When it comes to brewing beer, it’s not just energy costs and water that are expensive – so are hops. Given the annual uncertainty of the supply of alpha acid, which is extracted from hops and critical to beer’s bitter profile, brewers should rethink classic brewing processes to remain profitable, including how to use hop products more efficiently in the brewhouse and the cold block.
Why so bitter?
Volatile weather. Wild swings in the supply chain. Hoarding. Consumer demand for a wide variety of hop aromas and flavors and constantly changing tastes, which makes forecasting hop needs tricky, particularly in an industry where forward contracting is more often the rule than the exception. These are only a handful of scenarios that keep brewers – particularly craft- and microbrewers who consume a disproportionate share of hops – up at night. Supply and price challenges are then often compounded by the inefficiencies of traditional brewing processes which are energy-intensive and make poor use of hops resources – which is literally money down the drain for a brewer.
Alpha acids, a class of chemical compounds, are found in the resin glands of hop plant flowers. They can be isomerized to form iso-alpha acids via a combination of steps and processes, including the application of heat in solution, typically achieved by adding hops to the boiling wort – the liquid extracted from the mashing process during the brewing of beer. Although alpha acid is not very soluble in wort, the isomerized form, iso-alpha-acid, is very soluble. The degree of isomerization and the amount of bitter flavor produced is highly dependent on the length of time the hops are boiled, with longer boil times resulting in isomerization of more alpha acids and thus increased bitterness. However, in the conventional wort boiling process, complete isomerization is not achieved; in fact, roughly two-thirds or 60% of the hops added are not utilized as a result of short boiling times, losses due to the hydrophobic structure of alpha acid in aqueous solution and losses in trub and yeast.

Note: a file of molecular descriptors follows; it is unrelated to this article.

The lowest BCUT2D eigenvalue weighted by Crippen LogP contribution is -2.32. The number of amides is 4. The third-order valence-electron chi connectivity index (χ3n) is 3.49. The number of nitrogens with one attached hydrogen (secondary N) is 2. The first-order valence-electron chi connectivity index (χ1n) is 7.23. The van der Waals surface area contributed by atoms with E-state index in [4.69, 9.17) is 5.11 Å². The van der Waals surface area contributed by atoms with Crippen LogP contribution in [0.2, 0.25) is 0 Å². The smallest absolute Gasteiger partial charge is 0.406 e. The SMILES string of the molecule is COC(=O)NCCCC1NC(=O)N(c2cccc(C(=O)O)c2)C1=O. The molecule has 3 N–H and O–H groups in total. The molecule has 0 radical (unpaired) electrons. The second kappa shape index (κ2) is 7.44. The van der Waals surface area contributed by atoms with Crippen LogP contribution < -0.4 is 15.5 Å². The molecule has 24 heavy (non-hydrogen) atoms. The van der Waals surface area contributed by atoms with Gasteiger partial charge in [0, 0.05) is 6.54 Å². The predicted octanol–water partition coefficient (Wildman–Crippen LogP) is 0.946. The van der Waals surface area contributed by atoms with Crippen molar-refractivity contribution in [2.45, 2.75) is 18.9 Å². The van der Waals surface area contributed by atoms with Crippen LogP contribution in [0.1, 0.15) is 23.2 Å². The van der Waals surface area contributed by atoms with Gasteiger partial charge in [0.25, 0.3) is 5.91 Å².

Increasing the isomerization rate in the brewhouse
Traditionally, hops would be dosed in the wort kettle, however, with the HOPSTAR™ Iso, GEA has developed a patented process that thermally accelerates hop isomerization and with it the isomerization rate. The process works on the principle that the reaction speed doubles with every 10 Kelvin temperature increase. Additionally, the particle size of the hop product is reduced in order to create an increased reactive surface. When the process temperature is increased to 120 to 140° degrees Celsius, compared to 100°C during wort boiling, the process time is accelerated, totaling just 15 to 20 minutes with the isomerization rate reaching more than 92 percent. This is roughly a 30 percent improvement over traditional methods, reducing a brewer’s annual hop expenditure anywhere from 15 to 30 percent.
The HOPSTAR™ Iso offers brewers the following benefits: